The actors and crew were even more upset than Hughes that their work had been for nothing and so began the “Leagues Riots” of 1951. What sets remained were once more burned down, this time in protest. The lead actors were rehearsing in the sets at the time and all died of smoke inhalation. Hughes was also injured in an unrelated accident on the same day when he flew an experimental plane on its first test flight. He managed to steer the wayward jet back to his own property but missed the runway and instead crashed into another set, which had already been rigged for pyrotechnics the previous night, resulting in the loss of the set, pyro, plane, Hughes left pinky toe, and over 30 million dollars in production costs (adjusted for inflation).
Then the real problems began.
Hughes replaced the lead actor with Sam Normanjensen, once thought to be an great star on the rise. Unfortunately he was also a serial killer known then as the Sherman Oaks Ripper. He had killed 17 actors before he was cast, and filmed for only two weeks before he slaughtered and ate the spleen of one of his co-stars. Hughes was exonerated of any negligence but only after 50 million dollars (adjusted for inflation) in court fees and settlements with the actors family, one member of which visited the set on a later filming day to fire his pistol randomly at the remaining cast in anger, killing two more, wounding Hughes who lost his right testicle, and destroying a filming balloon that was the largest air vehicle ever built at the time (adjusted for inflation).
It was then that the Verne family withdrew their rights from the plagued production. Another legal battle cost in the millions, and by the time it was over in 1952, the sets had once again rotted away and had to be rebuilt. By that time, the Disney production was under way and Hughes spent millions more to spy on and sabotage the rival production. Several Disney employees fell victims to car bombs, others to arsenic poisoning, and one to auto-erotic asphyxiation, but Hughes was not considered responsible for that particular event. Walt Disney, of course, declared war.
The “War Between The Sets” began in 1953 as Hughes forces were driven off by Disney’s hired guns, the Mouseketeers which in those days were a fully armed paramilitary force. This skirmish took seven lives, but it was only the beginning. Hughes used his government contracts to secure two bombers and arms weighing in excess of 500 tons, all of which were dropped on Disney owned installations. Disney’s retaliation was severe. Hughes hotels burned days after, there were so many fires that Vegas and LA were both lit as bright as daylight even at midnight from the blazes. Hughes responded with bombings and drone strikes, with “drone strikes” in 1953 referring to dropping bees on ones enemy. One such strike which killed Disney’s allergic son, Walt Disney III (There was no Walt Disney II as Walt felt that talent skipped a generation). The conflict at one point threatened to spill over into Russia’s Southern American interests, leading the president to demand Hughes back down before turning the cold war into a nuclear conflict.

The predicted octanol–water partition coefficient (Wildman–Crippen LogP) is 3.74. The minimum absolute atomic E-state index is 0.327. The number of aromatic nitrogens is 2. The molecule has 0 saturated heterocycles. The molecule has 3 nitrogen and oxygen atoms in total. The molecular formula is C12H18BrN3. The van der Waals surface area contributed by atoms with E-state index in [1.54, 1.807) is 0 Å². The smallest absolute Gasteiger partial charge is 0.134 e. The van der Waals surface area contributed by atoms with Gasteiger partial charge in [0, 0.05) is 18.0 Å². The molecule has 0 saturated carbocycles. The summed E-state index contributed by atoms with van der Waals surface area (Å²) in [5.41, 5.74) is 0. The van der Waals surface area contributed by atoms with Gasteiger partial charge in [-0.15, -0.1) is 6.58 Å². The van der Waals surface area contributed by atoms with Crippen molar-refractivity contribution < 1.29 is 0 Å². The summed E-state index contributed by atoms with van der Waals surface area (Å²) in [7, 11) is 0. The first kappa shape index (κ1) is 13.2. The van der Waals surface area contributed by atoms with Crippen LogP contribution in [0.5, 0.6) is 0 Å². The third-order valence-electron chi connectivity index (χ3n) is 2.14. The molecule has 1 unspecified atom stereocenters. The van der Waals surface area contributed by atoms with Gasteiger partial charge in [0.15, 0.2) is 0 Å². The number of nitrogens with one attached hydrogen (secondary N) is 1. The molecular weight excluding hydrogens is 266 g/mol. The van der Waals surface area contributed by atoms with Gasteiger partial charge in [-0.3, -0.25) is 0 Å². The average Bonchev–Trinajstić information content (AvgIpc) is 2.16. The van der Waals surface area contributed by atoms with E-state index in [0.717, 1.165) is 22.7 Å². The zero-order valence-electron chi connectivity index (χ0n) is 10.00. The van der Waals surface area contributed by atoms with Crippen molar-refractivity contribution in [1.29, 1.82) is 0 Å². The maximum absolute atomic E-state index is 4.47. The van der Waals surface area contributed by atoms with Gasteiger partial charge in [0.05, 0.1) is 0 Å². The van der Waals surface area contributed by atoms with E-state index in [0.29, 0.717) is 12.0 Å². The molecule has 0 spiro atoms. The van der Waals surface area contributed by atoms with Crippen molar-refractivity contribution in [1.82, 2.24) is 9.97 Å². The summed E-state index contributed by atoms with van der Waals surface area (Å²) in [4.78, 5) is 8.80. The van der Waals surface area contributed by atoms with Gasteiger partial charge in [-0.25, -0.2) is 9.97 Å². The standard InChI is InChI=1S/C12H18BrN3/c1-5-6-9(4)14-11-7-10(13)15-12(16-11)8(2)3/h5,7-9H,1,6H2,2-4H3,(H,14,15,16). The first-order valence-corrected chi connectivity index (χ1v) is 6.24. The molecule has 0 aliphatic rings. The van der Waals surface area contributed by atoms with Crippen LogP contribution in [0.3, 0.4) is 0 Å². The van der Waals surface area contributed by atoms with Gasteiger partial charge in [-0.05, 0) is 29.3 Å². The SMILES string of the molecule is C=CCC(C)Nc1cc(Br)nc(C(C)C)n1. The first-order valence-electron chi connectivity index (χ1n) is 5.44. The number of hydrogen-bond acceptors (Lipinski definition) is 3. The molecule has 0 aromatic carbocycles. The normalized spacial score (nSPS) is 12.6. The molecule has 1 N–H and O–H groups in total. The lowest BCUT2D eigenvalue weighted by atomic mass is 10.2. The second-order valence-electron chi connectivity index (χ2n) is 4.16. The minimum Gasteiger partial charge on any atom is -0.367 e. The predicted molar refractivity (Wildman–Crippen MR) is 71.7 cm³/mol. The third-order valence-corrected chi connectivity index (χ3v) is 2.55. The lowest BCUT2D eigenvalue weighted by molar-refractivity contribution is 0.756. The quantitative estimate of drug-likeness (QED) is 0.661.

By the time a truce was called, Disney’s film was in theaters and Hughes was ready to call it a loss. He became reclusive and wasn’t seen much in public from that time on. Disney continued to be one of the largest entertainment companies in the world, and remains the producer of the most definitive adaptation of 20,000 Leagues Under The Sea.
The book has not been adapted since, but David Fincher’s new version begins filming next week on a budget over 200 million dollars. Sadly, the production has already seen its first fatality, when fireworks during the production party at Fincher’s San Francisco home went astray and killed an albatross.
We at FIJMU wish Fincher the best of luck on his upcoming production. He’s going to need it.
Polish mercenary Rafal Gan-Ganowicz in Yemen, 1967. During an interview he was supposedly asked what it felt like to take a human life, and his response was “I wouldn’t know, I’ve only ever killed communists.”.
Me and my friends are playing Vampire: The Masquerade, my character is a Ventrue named Wallace Herbertson who has two ghouls named Pete Hawkins, an Alfred-esque house keeper, and Dave ‘Irish’ O'Hern, a hired gun with no sense of subtlety. Me and Pete were dragging a badly tortured Irish back to my Flat room to heal him after he was captured and tortured.
While in the elevator we stopped a few floors below our Room and a drunk man saw two men supporting a brutalized man and understandably interjected.
Drunk: What the Hell happened to him?
Wallace: What are you Talking about?
Drunk: *points to Irish* He looks like he’s had the crap kicked out of him!
Wallace: Oh, nah He’s always looked like that. (Fails Bluff)
D: He’s bleeding!
W: Nah, he’s just had a tomato sauce bottle blow up in his face. (Fails Bluff)
D: He’s missing Fingers!
W: UM, Excuse me, he has a condition. (Fails bluff)
D: I’m calling an Ambulance.
W: Sir that is wholly unnecessary, he is perfectly fine. Aren’t you mate?
* Wallace reaches a hand up behind Irish’s head and starts moving it back in forth like he’s talking*
Wallace imitating Irish: Aw yeah nah mate i’m fine!
(Again, Fails Bluff)
D: That’s you!
W: No that was absolutely him, see. I move away so that I’m clearly not puppeteer-ing him. Pete takes my place as Puppeteer.
Pete as Irish: Dear Sir I assure you I’m perfectly peachy!
*Pete fails a strength roll and Irish falls face first onto the Elevator floor, Pete’s hands still in puppeteer position.*
D: That’s it I’m calling the cops!
W: FUCK IT! *Wallace punches the Drunk in hopes he’s knocked unconscious. SUCCESSFUL HIT! failed on damage roll. Drunk man runs away in a manner the GM described as ‘Like the titans from Attack on Titan’ waking up everyone else on the floor*
Me and Pete stood in silence, looking shamefully down at an unconscious Irish man bleeding onto the floor while the elevator door bumps into his head while trying to close.